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Six ways to grow your super balance

You can grow your super using salary sacrificing, by changing your investments and making extra contributions.

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The more you have in superannuation, the less you'll need to rely on the age pension when you're retired, so it's important to make sure you're actively growing your super balance while you're still working. Thankfully, there are several different ways to grow your superannuation balance. Not only will you retire with more, but there are also tax benefits to growing your super that you can enjoy while you're still working.

The first step is to make sure you've got your money in a super fund with low fees and strong past performance figures.

Compare superannuation funds

Name Product Past Performance - 1 Year Past Performance - 3 Years Past performance - 5 Years Calculated fees p.a. on $50,000 balance
QSuper Lifetime - Aspire 1
The Lifetime option is a MySuper product that adjusts your investment mix each 7-10 years as you get older.
QSuper is a member-owned super fund and is one of the largest super funds in Australia.
Sunsuper Lifecycle Balanced
The Lifecycle Balanced option is a MySuper product that invests your super in a balanced fund until you’re near retirement.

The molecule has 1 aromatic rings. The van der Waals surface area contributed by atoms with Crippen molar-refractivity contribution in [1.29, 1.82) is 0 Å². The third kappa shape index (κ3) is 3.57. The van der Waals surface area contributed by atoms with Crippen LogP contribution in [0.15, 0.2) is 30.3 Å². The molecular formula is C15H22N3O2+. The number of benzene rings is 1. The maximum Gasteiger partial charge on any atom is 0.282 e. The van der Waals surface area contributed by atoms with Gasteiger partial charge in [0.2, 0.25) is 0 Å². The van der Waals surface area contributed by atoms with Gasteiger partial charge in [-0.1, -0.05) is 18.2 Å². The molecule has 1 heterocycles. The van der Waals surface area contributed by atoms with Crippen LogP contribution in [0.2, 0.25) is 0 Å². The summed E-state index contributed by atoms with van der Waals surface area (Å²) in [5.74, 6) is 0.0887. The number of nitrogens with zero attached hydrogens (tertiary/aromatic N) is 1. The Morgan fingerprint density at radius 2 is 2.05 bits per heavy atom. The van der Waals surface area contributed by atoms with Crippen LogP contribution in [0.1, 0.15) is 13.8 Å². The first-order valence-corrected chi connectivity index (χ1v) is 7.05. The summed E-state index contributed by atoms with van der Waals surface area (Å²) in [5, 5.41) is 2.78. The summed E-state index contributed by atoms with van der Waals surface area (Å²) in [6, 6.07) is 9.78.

Earn a Retirement Bonus of up to $4,800 when you open a new Income account. T&Cs apply.
Virgin Money Super - Lifestage Tracker
The Lifestage Tracker is a MySuper product that invests in a range of asset classes in line with your age.
Performance figures and fees are based on the LifestageTracker: Born 1969-1973. Earn Velocity Frequent Flyer Points for making contributions to your super (T&Cs apply).
HESTA - Core Pool
The Core Pool invests in a mix of asset classes and is an authorised MySuper product.
HESTA is an industry super fund open to all Australians and designed for employees in the health and community services sector.
Future Super Renewables Plus Growth
Future Super is Australia’s first 100% fossil fuel free super fund and is certified by the Responsible Investments Association Australia.
The Future Super Renewables Plus Growth option has a 20% asset allocation in renewable energy projects while excluding investments in live animal export, tobacco and gambling.
Australian Catholic Super Lifetime - Grow
The LifetimeOne investment option is a MySuper product that changes your investment mix as you get older.
A Catholic super fund open to all Australians and designed for people working in Catholic education, healthcare or aged care.

Compare up to 4 providers

The information in the table is based on data provided by Chant West Pty Ltd (AFSL 255320) which is itself supplied by third parties. While such information is believed to be accurate, Chant West does not accept responsibility for any inaccuracy in such information. Chant West’s Financial Services Guide is available at . Finder offers no guarantees or warranties about the data and we recommend that users make their own enquiries before relying on this information. Performance, fees and insurance data is based on each fund's default MySuper product. Where the performance, fees and insurance data for the MySuper fund vary according to the member's age, results for individuals between 40-49 years of age have been shown. Past performance is not a reliable indicator of future performance.

*Past performance data is for the period ending December 2019.

Strategies to grow your superannuation

Here are six strategies for growing your super balance.

Opt for a low-fee, high-performing fund